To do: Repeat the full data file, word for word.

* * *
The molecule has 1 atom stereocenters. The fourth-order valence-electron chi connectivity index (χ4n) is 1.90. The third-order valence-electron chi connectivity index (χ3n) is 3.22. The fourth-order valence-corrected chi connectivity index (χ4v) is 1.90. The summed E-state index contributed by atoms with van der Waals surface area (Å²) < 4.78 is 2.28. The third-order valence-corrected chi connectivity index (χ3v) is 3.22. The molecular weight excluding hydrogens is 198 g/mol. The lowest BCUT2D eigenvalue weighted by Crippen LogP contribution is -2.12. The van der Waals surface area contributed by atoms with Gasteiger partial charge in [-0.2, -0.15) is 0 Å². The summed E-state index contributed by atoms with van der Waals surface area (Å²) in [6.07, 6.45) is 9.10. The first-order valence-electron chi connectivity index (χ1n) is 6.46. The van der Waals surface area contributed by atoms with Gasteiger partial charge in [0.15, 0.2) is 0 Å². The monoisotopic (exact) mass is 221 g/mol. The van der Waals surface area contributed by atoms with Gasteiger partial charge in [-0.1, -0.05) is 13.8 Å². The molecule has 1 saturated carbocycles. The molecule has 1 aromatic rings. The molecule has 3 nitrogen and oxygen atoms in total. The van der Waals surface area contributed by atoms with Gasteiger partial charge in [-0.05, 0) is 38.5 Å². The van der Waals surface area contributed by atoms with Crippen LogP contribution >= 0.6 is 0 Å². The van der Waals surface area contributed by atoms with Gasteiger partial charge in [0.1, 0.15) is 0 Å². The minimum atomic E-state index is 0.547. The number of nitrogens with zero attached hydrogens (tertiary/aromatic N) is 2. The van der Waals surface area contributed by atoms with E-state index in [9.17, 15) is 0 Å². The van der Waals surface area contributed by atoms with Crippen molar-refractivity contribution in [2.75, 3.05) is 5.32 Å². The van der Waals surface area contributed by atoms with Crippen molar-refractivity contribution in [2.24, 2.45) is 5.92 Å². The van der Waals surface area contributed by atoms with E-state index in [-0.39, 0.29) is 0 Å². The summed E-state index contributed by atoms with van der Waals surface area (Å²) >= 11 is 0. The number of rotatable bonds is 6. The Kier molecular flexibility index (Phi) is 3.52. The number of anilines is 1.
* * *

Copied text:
The molecule has 1 atom stereocenters. The fourth-order valence-electron chi connectivity index (χ4n) is 1.90. The third-order valence-electron chi connectivity index (χ3n) is 3.22. The fourth-order valence-corrected chi connectivity index (χ4v) is 1.90. The summed E-state index contributed by atoms with van der Waals surface area (Å²) < 4.78 is 2.28. The third-order valence-corrected chi connectivity index (χ3v) is 3.22. The molecular weight excluding hydrogens is 198 g/mol. The lowest BCUT2D eigenvalue weighted by Crippen LogP contribution is -2.12. The van der Waals surface area contributed by atoms with Gasteiger partial charge in [-0.2, -0.15) is 0 Å². The summed E-state index contributed by atoms with van der Waals surface area (Å²) in [6.07, 6.45) is 9.10. The first-order valence-electron chi connectivity index (χ1n) is 6.46. The van der Waals surface area contributed by atoms with Gasteiger partial charge in [0.15, 0.2) is 0 Å². The monoisotopic (exact) mass is 221 g/mol. The van der Waals surface area contributed by atoms with Gasteiger partial charge in [-0.1, -0.05) is 13.8 Å². The molecule has 1 saturated carbocycles. The molecule has 1 aromatic rings. The molecule has 3 nitrogen and oxygen atoms in total. The van der Waals surface area contributed by atoms with Gasteiger partial charge in [-0.05, 0) is 38.5 Å². The van der Waals surface area contributed by atoms with Crippen LogP contribution >= 0.6 is 0 Å². The van der Waals surface area contributed by atoms with Gasteiger partial charge in [0.1, 0.15) is 0 Å². The minimum atomic E-state index is 0.547. The number of nitrogens with zero attached hydrogens (tertiary/aromatic N) is 2. The van der Waals surface area contributed by atoms with E-state index in [9.17, 15) is 0 Å². The van der Waals surface area contributed by atoms with Crippen molar-refractivity contribution in [2.75, 3.05) is 5.32 Å². The van der Waals surface area contributed by atoms with Crippen molar-refractivity contribution in [2.24, 2.45) is 5.92 Å². The van der Waals surface area contributed by atoms with E-state index in [-0.39, 0.29) is 0 Å². The summed E-state index contributed by atoms with van der Waals surface area (Å²) >= 11 is 0. The number of rotatable bonds is 6. The Kier molecular flexibility index (Phi) is 3.52. The number of anilines is 1.